How strategically important was city during Civil War?
ADRIAN J. O’CONNOR
Now that we at The Star have finally been able to put this recent hotly contested election season in the books, or the so-called “rear-view mirror,” the editorial page can return to its biweekly glances at Winchester’s history as the city celebrates its 275th anniversary.
It’s mid-November, we realize, but bear with us — or rather with me — as we finally engage the city’s seminal historical event: its role in the Civil War.
Time was when Winchester’s strategic importance, or significance, was hardly questioned. But that was before Keven Walker became chief executive officer of the Shenandoah Valley Battlefields Foundation. Speaking back in the summer at the annual Godfrey Miller Lecture Series, Walker presented a different take on the city’s place in the Civil War sun. I’ll get to that summarily, but, for the moment, let’s look at the standard assessment.
Acknowledging the city’s geographic location — at the bottom or far end of the Shenandoah Valley — is to almost automatically assume its importance. It occupies a latitudinal line with Washington, D.C.. Couple this with the fact it lay at the hub of a road system — the only one of its time, it’s been said — connecting the Ohio Valley with the eastern reaches of the United States, and you have a strategic linchpin.
This location speaks to the fact that no less than six battles (not including the climactic Cedar Creek) were fought in and around Winchester, and that the city can claim the distinction it changed hands (72 times, 13 in one day) more than any city, town, village, or hamlet during the war. One reason for all this frenetic activity is that Winchester was a jumping-off point for invasions of the North — the Gettysburg campaign in particular.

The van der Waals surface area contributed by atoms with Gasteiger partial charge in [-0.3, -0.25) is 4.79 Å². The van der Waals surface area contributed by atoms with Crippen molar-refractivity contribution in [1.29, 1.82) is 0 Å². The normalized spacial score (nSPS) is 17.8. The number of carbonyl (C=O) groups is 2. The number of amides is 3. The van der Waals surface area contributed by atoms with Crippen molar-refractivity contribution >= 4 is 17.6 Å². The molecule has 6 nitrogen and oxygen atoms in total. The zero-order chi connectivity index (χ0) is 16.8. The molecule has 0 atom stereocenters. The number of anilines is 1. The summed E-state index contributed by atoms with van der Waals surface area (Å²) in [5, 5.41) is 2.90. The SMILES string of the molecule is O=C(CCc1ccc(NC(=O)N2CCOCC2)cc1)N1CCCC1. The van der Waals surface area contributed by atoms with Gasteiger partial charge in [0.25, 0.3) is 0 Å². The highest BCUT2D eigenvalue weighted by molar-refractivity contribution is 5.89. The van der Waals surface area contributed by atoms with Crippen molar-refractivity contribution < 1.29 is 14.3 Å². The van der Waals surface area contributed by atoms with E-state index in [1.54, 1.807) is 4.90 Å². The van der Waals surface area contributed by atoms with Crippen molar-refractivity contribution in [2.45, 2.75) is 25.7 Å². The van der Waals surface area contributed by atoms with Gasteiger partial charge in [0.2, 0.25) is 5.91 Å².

Thus, the city was a “strategic prize.” Under Confederate control, the confluence of superb north-south connectors in Winchester offered the Confederacy an invasion path to the North and, at the same time, allowed Rebel units to prey on the Union supply network feeding and arming the Federal armies around Richmond.
In Union hands, Winchester blocked Confederate movement, rendering Gen. Robert E. Lee’s northern excursions risky. Union control also opened up a protected area to the south from which its forces could attack the flanks of the Army of Northern Virginia.
Now, that’s the standard view, and it still contains much validity.
Enter Walker. Not speaking facetiously or acidly — maybe the word “wryly” fits — the SVBF chief told his Godfrey Miller audience that “Winchester was nice to have, but not important enough to defend.”
Further observations were as fascinating though somewhat historically iconoclastic. To wit: “Winchester was in the way. Did it have any strategic importance? No.”
Or at least not the same significance as Staunton, base of the Virginia Central Railroad.
If anything, Walker implied, Winchester’s significance lay in the effect constant war had on its populace. Whether Confederate or Unionist, Winchesterians lived in a cockpit of war. Every three to four days, he said, city folk could, at the very least, expect to hear the sounds of combat or smell its distinctive odors.
Thus, Winchester, Walker said, was a place of “extreme terror” — a city living on the edge, ever hopeful “of things getting better. It never did.”